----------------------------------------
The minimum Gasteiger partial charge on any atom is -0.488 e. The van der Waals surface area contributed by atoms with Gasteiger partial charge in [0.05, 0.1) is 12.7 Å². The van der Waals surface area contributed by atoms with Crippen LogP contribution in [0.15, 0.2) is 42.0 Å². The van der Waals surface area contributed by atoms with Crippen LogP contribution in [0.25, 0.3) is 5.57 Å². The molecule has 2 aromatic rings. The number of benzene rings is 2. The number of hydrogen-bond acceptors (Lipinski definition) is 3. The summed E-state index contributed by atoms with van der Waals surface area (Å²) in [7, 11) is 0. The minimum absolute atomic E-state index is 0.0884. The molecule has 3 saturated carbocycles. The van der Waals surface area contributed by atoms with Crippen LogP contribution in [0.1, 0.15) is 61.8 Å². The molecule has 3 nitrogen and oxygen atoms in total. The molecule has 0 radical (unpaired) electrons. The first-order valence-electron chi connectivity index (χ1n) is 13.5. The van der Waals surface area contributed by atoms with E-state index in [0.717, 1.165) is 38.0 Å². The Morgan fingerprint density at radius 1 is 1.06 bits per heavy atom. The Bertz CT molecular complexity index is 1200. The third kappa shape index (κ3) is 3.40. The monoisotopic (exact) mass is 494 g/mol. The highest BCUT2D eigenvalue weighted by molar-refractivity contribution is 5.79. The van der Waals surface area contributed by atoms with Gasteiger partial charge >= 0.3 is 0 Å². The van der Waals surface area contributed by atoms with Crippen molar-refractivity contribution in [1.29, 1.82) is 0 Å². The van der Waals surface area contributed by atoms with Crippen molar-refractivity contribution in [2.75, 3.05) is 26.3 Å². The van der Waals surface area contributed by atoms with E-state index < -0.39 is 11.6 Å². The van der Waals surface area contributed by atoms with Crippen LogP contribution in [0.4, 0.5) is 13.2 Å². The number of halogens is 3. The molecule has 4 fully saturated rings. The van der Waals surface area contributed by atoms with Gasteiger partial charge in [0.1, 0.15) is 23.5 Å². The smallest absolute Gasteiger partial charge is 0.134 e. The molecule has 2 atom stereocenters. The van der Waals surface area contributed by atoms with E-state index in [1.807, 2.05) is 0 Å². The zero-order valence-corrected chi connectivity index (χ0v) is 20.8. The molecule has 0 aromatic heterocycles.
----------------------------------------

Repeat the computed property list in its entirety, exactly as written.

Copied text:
The minimum Gasteiger partial charge on any atom is -0.488 e. The van der Waals surface area contributed by atoms with Gasteiger partial charge in [0.05, 0.1) is 12.7 Å². The van der Waals surface area contributed by atoms with Crippen LogP contribution in [0.15, 0.2) is 42.0 Å². The van der Waals surface area contributed by atoms with Crippen LogP contribution in [0.25, 0.3) is 5.57 Å². The molecule has 2 aromatic rings. The number of benzene rings is 2. The number of hydrogen-bond acceptors (Lipinski definition) is 3. The summed E-state index contributed by atoms with van der Waals surface area (Å²) in [7, 11) is 0. The minimum absolute atomic E-state index is 0.0884. The molecule has 3 saturated carbocycles. The van der Waals surface area contributed by atoms with Crippen LogP contribution in [0.1, 0.15) is 61.8 Å². The molecule has 3 nitrogen and oxygen atoms in total. The molecule has 0 radical (unpaired) electrons. The first-order valence-electron chi connectivity index (χ1n) is 13.5. The van der Waals surface area contributed by atoms with E-state index in [0.717, 1.165) is 38.0 Å². The Morgan fingerprint density at radius 1 is 1.06 bits per heavy atom. The Bertz CT molecular complexity index is 1200. The third kappa shape index (κ3) is 3.40. The monoisotopic (exact) mass is 494 g/mol. The highest BCUT2D eigenvalue weighted by molar-refractivity contribution is 5.79. The van der Waals surface area contributed by atoms with Gasteiger partial charge >= 0.3 is 0 Å². The van der Waals surface area contributed by atoms with Crippen molar-refractivity contribution in [1.29, 1.82) is 0 Å². The van der Waals surface area contributed by atoms with Crippen molar-refractivity contribution in [2.75, 3.05) is 26.3 Å². The van der Waals surface area contributed by atoms with E-state index < -0.39 is 11.6 Å². The van der Waals surface area contributed by atoms with Crippen LogP contribution in [0.4, 0.5) is 13.2 Å². The number of halogens is 3. The molecule has 4 fully saturated rings. The van der Waals surface area contributed by atoms with Gasteiger partial charge in [0.1, 0.15) is 23.5 Å². The smallest absolute Gasteiger partial charge is 0.134 e. The molecule has 2 atom stereocenters. The van der Waals surface area contributed by atoms with E-state index in [1.807, 2.05) is 0 Å². The zero-order valence-corrected chi connectivity index (χ0v) is 20.8. The molecule has 0 aromatic heterocycles.